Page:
Episode 30 - Elisabeth Lloyd

On Episode 30, Nick chats with Elisabeth Lloyd, the Arnold and Maxine Tanis Chair of History and Philosophy of Science at Indiana University, about developing resilience from growing up in adverse circumstances, returning to college after spending a year in a hippie commune to write her own major on Science and Political Theory, getting through a difficult and discouraging environment as a female graduate student who experienced recurring sexual harassment at Princeton, worrying about how knowledge gets made in the sciences as opposed to worrying about securing the possibility of knowledge, evaluating the science as a whole utilizing a "Logic of Research Questions," her recent work with key players in climate science, and the importance for young philosophers and scientists to not pay too much attention to those who put you down.

Timestamps: 0:15 Hello and welcome 02:40 Lisa

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Nicholas Zautra
Episode 29 - Eric Winsberg

On Episode 29, Nick chats with Eric Winsberg, Professor of Philosophy at the University of South Florida, about the "unbelievably permissive" schooling he had growing up in Montreal in the 70's, transitioning from Physics to History and Philosophy of Science at the University of Chicago, exploring the quirky, non-traditional menu of philosophy of science at Indiana University, the relation between theory and phenomena in computer simulations, the importance of playing the contrarian, and philosophy of science in practice.

Timestamps: 0:15 Hello and welcome 01:45 Eric

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Episode 28 - Bas Van Fraassen

On Episode 28, Nick chats with Bas van Fraassen, Distinguished Professor of Philosophy at San Francisco State University and the McCosh Professor of Philosophy Emeritus at Princeton University, about growing up working in a library in a small town in the Netherlands, early influences in philosophy of science, how he developed his major works, including 'The Scientific Image' and 'Laws and Symmetry,' personal stories from Indiana University, his 10-year passion for trapeze, and the major challenge facing philosophers of science today.

Timestamps: 0:15 Hello and welcome 02:31 Bas

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Episode 27 - Serife Tekin

On Episode 27, Nick chats with Serife Tekin, Assistant Professor of Philosophy at Daemen College in Buffalo, New York, about her childhood and adolescent years spent on the Aegean coast in Denizli, Turkey, her transition at Middle East Technical University from studying economics and mathematics to philosophy, her work in the philosophy of psychiatry that incorporates first-person accounts of mental illness, extraordinary science and origins of the current crisis in psychiatric research, and her new manuscript, 'Reclaiming the Self in Psychopathology: Science, Narratives, and Persons' that develops an account of the self that will enrich psychiatric science. 

Timestamps: 0:15 Hello and welcome 1:25 Serife

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Episode 26 - Tony Chemero

On Episode 26, Nick chats with Tony Chemero, Professor of Philosophy and Psychology at the University of Cincinnati and author of the book, 'Radical Embodied Cognitive Science,' about taking trips to the East Village as a kid to see punk rock shows, early interactions with Dan Dennett and Newton scholar George Smith, hanging out with computer scientists and psychologists during graduate study at Indiana, the stresses of serving on a college tenure committee, how to do cognitive science without invoking mental representations, why we should avoid making pronouncements of "how science works," and his upcoming book on interaction-dominant systems in social cognition.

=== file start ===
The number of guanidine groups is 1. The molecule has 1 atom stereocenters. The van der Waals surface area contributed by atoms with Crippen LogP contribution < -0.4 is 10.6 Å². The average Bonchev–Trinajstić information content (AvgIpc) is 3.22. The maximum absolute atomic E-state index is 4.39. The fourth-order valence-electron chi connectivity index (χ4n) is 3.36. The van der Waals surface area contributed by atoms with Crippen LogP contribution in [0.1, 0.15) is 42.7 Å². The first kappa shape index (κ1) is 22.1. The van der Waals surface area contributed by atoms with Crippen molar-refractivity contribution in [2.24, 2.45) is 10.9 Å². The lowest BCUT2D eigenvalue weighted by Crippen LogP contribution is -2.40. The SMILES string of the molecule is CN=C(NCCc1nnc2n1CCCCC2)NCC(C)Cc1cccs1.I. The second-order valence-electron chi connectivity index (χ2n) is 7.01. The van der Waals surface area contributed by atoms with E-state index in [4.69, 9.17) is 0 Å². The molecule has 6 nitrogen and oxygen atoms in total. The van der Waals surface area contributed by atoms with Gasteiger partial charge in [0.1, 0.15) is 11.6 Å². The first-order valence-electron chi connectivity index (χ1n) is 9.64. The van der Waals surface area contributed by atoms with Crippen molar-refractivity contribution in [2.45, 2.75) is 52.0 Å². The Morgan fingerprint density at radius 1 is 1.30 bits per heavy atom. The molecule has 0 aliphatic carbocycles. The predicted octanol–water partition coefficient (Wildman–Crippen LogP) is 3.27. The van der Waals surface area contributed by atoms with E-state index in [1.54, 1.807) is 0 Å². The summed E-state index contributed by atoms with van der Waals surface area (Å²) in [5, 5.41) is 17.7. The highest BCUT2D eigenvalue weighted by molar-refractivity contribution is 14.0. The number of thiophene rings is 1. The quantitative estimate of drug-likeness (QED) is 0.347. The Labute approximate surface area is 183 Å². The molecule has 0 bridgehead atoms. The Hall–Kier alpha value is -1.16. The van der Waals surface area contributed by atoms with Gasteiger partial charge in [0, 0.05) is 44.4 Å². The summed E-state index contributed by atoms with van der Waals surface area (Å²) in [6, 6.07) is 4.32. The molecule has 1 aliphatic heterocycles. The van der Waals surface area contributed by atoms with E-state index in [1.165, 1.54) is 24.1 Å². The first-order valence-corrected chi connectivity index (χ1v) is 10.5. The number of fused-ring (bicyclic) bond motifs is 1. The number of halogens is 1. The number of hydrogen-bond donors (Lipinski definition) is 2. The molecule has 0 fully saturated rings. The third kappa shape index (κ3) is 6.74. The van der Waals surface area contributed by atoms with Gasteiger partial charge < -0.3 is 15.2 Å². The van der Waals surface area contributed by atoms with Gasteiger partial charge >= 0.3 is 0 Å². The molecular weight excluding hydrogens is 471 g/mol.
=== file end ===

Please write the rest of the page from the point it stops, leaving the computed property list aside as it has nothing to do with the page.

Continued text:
Timestamps: 0:15 - Hello and welcome 01:36 - Tony

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Episode 25 - Adina Roskies

On Episode 25, Nick talks with Adina Roskies, the Helman Family Distinguished Professor of Philosophy and Chair of the Cognitive Science Program at Dartmouth College, about her life-changing undergraduate experience (filled with pedagogical nightmares) at Yale, graduate study and postdoctoral work in neuroscience and cognitive science, returning to complete a PhD in philosophy at MIT, philosophy of neuroimaging, and the political and policy implications of not understanding how science works

Timestamps: 0:15 - Hello and welcome 01:59 - Adina

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Episode 24 - David Baker

On Episode 24, Nick chats with David Baker, Associate Professor of Philosophy at the University of Michigan, about the importance of having an intellectual peer group across one's life and career, studying philosophy of physics at Princeton, the Many-Worlds Interpretation of quantum mechanics, his work on supersymmetry, disagreements among philosophers of science concerning metaphysics, and how philosophy also informs his work as a science fiction writer.

Timestamps: 0:15 - Hello and welcome 01:33 - David

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Episode 23 - Heather Douglas

On Episode 22, Nick chats with Heather Douglas, the Waterloo Chair in Science and Society at the University of Waterloo, about her early work on Millikan's famous oil drop experiment and how he cheated his graduate student out of a Nobel prize, idiosyncrasies in academic culture, differences in Canadian and US science policy, how democratic societies, scientists, and philosophers of science can foster science, and when and why science should be censored.

Timestamps: 0:15 - Hello and welcome 01:49 - Heather

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Episode 22 - Colin Klein

On Episode 22, Nick chats with Colin Klein, Australian Research Council Future Fellow and a Senior Lecturer in the Department of Philosophy at Macquarie University in Sydney, about engaging in pre-Reddit philosophical debates over the early internet, his humbling experience going from from a small liberal arts college to graduate study at Princeton, idealizing explanations in science, and why insects at least have a form of subjective experience.

Timestamps: 0:15 - Hello and welcome 01:49 - Colin

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Episode 21 - Roman Frigg